Getting Started: Intro to Watering Your Plants


Many beginner gardeners tend to over water their gardens (as do some experienced gardeners). In general, watering is important in three situations:

    1. when you have crops growing, the weather is warm, and it has not rained for 1-2 weeks,

    2. when you have just transplanted a crop and it is not likely to rain within the next 24 hours,

    3. when you have just seeded a crop and it is not likely to rain within the next week. In the first situation, it may make sense to water the whole garden. In the second and third situations, you may only need to water the newly planted plants or seeds.
If you’re not sure whether or not to water, do this: pull back any mulch, and dig a hole about 10-12 cm (4-5 in) deep. Take some soil from the bottom of the hole and try to squeeze it into a ball. If it sticks together, you don’t need to water (unless you have a bunch of young, small plants with short roots).

If the soil does not stick in a ball, you may need to water. Sandy soil (see soil) will not ever form a ball, but if it sticks to your fingers, it’s wet enough. However you water, it’s best to water thoroughly (meaning, wetting the soil to a depth of 12-15 cm/5- 6 in). Getting water down that far encourages plants to grow deep, strong roots. Getting water that deep can take considerable time, and as a result, most gardeners tend to water too shallowly.

There is no single recommendation for how long to water, but if your soil seems to be dry based on the test above, it may take as much as several hours to water your garden thoroughly (the method you use to water will determine the time it takes). As tempting as it can be when you’re standing in the garden with a hose in your hand, it’s generally not a good idea to try to water your whole garden by hand – you just won’t be willing to stand there long enough to do the job properly.

If you just need to water a few seeds or transplants, and your soil is reasonably moist (from rain or another recent watering), you can get away with a quick hand watering. Overwatering is as bad for plant roots as underwatering. Water your soil until it is moist to the desired depth, but not until the soil is muddy or has water standing on top. Unless you are using drip hoses (and your soil is very dry), watering all night long is a bad idea.

There are, in general, three ways to water your garden – by hand, with an overhead sprinkler, or with a drip hose or soaker hose at the surface of the ground.

Hand Watering

You can water small portions of your garden using a hose with some kind of watering attachment mounted on the end. There are many kinds of devices – some look a bit like guns and have a trigger you pull to release the water, some look like long wands with fat knobs at the end from which the water comes out. Most of these tools are poorly made. If you can, buy one that is all metal (ideally brass). You could just use a hose with nothing on the end at all, but the flow of water that comes out of a hose can be very strong, and can easily dig up seeds that you’ve just planted. As mentioned above, trying to water your whole garden by hand is a recipe for underwatering.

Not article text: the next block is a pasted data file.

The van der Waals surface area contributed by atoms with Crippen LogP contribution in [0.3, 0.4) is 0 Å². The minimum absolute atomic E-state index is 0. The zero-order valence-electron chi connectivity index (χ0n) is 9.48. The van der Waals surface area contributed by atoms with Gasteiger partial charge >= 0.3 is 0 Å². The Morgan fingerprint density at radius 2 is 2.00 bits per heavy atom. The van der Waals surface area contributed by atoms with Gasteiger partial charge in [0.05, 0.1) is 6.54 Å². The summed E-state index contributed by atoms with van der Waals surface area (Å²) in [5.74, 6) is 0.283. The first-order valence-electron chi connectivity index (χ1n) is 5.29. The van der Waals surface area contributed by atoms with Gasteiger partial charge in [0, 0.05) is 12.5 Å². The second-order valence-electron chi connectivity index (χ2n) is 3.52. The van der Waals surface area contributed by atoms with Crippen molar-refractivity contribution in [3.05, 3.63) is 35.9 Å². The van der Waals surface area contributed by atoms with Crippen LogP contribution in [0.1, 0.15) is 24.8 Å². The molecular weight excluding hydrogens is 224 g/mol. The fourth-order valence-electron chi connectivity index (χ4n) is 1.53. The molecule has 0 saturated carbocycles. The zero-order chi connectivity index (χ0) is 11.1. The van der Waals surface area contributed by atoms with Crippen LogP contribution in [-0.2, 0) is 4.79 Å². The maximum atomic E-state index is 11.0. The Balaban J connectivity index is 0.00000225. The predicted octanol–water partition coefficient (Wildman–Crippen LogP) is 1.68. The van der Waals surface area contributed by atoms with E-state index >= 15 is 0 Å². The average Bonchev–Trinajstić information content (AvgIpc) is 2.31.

Overhead watering with sprinklers

Overhead watering is just what it sounds like: some sort of device (usually a sprinkler) sprays water over the plants, and it falls down onto the ground. Overhead watering is simple, but inefficient, because a lot of the water sprayed into the air evaporates before it hits the ground. Besides the fact that it can damage the leaves of your plants, watering in the middle of the day in hot weather can c
ause as much as 80% loss of water to evaporation. Overhead watering should always be done in the morning (before 9 or 10 a.m.) or in the evening (after 5 or 6 p.m.).

There are many kinds of sprinklers that vary in cost, efficiency, and durability, as well as in terms of the area of ground they can cover without being moved. “Fixed” sprinklers spray water out in the same pattern (usually a square or a circle) all the time. “Oscillating” sprinklers spray water vertically along a tube that moves back and forth and can be set to cover a circle or any part of a circle. “Rotary” sprinklers spray water sideways and can be set to cover a circle or any part of a circle.

Most sprinklers are badly designed and/or cheaply manufactured. In general, the best sprinklers are made with metal parts, while the worst ones are all plastic or are plastic with a few metal parts. Dramm is one company that makes good, all-metal sprinklers.

Surface level watering with drip hoses or soaker hoses

Drip hoses and soaker hoses are much more efficient ways to water your garden than are sprinklers. Drip hoses are hoses that have small holes cut at regular intervals on one side of the hose, while soaker hoses have small holes cut at irregular intervals all around the hose. Whichever kind you use (drip hoses are better but not available at some garden stores), arrange the hose to cover the parts of your garden you want watered, and the hose will slowly but steadily release water into the soil.

Drip and soaker hoses water more slowly than sprinklers, but they use much less water to do the same job. They are also superior because they don’t wet plant leaves or stems, which can encourage various diseases. Unlike sprinklers, they can be used even in the middle of the day.

More watering tips

If possible, put your hoses and other watering tools away before winter in a place where they will not freeze. At the very least, put them in a covered place where they will not get snowed on or exposed to sun and wind. Use of mulch helps the soil retain water and can reduce the need for watering.


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